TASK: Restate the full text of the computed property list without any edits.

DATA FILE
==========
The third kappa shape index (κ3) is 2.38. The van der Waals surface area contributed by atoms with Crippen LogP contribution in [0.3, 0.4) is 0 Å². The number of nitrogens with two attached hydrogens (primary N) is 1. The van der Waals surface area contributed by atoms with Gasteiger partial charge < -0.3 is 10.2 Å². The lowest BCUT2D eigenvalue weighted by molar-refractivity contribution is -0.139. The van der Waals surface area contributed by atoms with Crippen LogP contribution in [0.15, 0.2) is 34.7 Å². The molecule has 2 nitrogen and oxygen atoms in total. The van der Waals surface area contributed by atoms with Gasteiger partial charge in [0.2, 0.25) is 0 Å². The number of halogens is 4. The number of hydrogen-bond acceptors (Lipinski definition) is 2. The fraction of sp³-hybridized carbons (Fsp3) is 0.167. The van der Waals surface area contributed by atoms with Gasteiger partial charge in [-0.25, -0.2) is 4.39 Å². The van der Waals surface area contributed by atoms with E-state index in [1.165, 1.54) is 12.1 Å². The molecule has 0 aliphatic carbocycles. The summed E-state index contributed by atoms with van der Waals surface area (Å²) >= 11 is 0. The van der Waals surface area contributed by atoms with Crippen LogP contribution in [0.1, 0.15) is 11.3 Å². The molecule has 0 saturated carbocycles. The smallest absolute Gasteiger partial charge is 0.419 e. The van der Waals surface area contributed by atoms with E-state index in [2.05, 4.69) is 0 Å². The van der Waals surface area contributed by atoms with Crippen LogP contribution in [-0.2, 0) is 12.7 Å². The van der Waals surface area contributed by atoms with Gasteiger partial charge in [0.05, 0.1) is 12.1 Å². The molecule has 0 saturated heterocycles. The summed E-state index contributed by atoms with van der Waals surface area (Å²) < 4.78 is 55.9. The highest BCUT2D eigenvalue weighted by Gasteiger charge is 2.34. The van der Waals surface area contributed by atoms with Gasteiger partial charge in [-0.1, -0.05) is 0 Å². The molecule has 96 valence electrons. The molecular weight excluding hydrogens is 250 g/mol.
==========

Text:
The third kappa shape index (κ3) is 2.38. The van der Waals surface area contributed by atoms with Crippen LogP contribution in [0.3, 0.4) is 0 Å². The number of nitrogens with two attached hydrogens (primary N) is 1. The van der Waals surface area contributed by atoms with Gasteiger partial charge < -0.3 is 10.2 Å². The lowest BCUT2D eigenvalue weighted by molar-refractivity contribution is -0.139. The van der Waals surface area contributed by atoms with Crippen LogP contribution in [0.15, 0.2) is 34.7 Å². The molecule has 2 nitrogen and oxygen atoms in total. The van der Waals surface area contributed by atoms with Gasteiger partial charge in [0.2, 0.25) is 0 Å². The number of halogens is 4. The number of hydrogen-bond acceptors (Lipinski definition) is 2. The fraction of sp³-hybridized carbons (Fsp3) is 0.167. The van der Waals surface area contributed by atoms with Gasteiger partial charge in [-0.25, -0.2) is 4.39 Å². The van der Waals surface area contributed by atoms with E-state index in [1.165, 1.54) is 12.1 Å². The molecule has 0 aliphatic carbocycles. The summed E-state index contributed by atoms with van der Waals surface area (Å²) >= 11 is 0. The van der Waals surface area contributed by atoms with Crippen LogP contribution in [0.1, 0.15) is 11.3 Å². The molecule has 0 saturated carbocycles. The smallest absolute Gasteiger partial charge is 0.419 e. The van der Waals surface area contributed by atoms with E-state index in [2.05, 4.69) is 0 Å². The van der Waals surface area contributed by atoms with Crippen LogP contribution in [-0.2, 0) is 12.7 Å². The van der Waals surface area contributed by atoms with Gasteiger partial charge in [0.05, 0.1) is 12.1 Å². The molecule has 0 saturated heterocycles. The summed E-state index contributed by atoms with van der Waals surface area (Å²) < 4.78 is 55.9. The highest BCUT2D eigenvalue weighted by Gasteiger charge is 2.34. The van der Waals surface area contributed by atoms with Gasteiger partial charge in [-0.1, -0.05) is 0 Å². The molecule has 96 valence electrons. The molecular weight excluding hydrogens is 250 g/mol.